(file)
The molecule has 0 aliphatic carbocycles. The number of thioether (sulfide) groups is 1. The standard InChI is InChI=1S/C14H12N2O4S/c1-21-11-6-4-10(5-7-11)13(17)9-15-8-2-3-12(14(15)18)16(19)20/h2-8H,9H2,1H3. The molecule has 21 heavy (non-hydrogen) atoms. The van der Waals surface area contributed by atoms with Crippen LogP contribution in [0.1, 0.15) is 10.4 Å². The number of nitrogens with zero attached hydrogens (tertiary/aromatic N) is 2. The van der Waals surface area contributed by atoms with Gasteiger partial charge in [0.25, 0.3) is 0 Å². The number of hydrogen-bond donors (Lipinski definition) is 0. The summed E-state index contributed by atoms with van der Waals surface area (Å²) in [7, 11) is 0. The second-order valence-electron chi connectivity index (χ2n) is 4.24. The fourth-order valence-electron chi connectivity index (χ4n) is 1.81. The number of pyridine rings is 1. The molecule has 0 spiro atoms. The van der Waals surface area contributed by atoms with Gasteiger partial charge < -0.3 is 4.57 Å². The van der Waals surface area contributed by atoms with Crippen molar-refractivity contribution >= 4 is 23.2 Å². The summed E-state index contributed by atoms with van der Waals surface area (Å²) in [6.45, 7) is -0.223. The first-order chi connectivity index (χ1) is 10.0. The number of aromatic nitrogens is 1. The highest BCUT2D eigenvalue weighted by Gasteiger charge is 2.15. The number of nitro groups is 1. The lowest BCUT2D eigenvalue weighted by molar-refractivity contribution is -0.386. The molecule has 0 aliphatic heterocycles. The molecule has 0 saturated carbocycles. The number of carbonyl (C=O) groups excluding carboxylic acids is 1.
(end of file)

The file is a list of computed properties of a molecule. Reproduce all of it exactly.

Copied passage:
The molecule has 0 aliphatic carbocycles. The number of thioether (sulfide) groups is 1. The standard InChI is InChI=1S/C14H12N2O4S/c1-21-11-6-4-10(5-7-11)13(17)9-15-8-2-3-12(14(15)18)16(19)20/h2-8H,9H2,1H3. The molecule has 21 heavy (non-hydrogen) atoms. The van der Waals surface area contributed by atoms with Crippen LogP contribution in [0.1, 0.15) is 10.4 Å². The number of nitrogens with zero attached hydrogens (tertiary/aromatic N) is 2. The van der Waals surface area contributed by atoms with Gasteiger partial charge in [0.25, 0.3) is 0 Å². The number of hydrogen-bond donors (Lipinski definition) is 0. The summed E-state index contributed by atoms with van der Waals surface area (Å²) in [7, 11) is 0. The second-order valence-electron chi connectivity index (χ2n) is 4.24. The fourth-order valence-electron chi connectivity index (χ4n) is 1.81. The number of pyridine rings is 1. The molecule has 0 spiro atoms. The van der Waals surface area contributed by atoms with Gasteiger partial charge < -0.3 is 4.57 Å². The van der Waals surface area contributed by atoms with Crippen molar-refractivity contribution >= 4 is 23.2 Å². The summed E-state index contributed by atoms with van der Waals surface area (Å²) in [6.45, 7) is -0.223. The first-order chi connectivity index (χ1) is 10.0. The number of aromatic nitrogens is 1. The highest BCUT2D eigenvalue weighted by Gasteiger charge is 2.15. The number of nitro groups is 1. The lowest BCUT2D eigenvalue weighted by molar-refractivity contribution is -0.386. The molecule has 0 aliphatic heterocycles. The molecule has 0 saturated carbocycles. The number of carbonyl (C=O) groups excluding carboxylic acids is 1.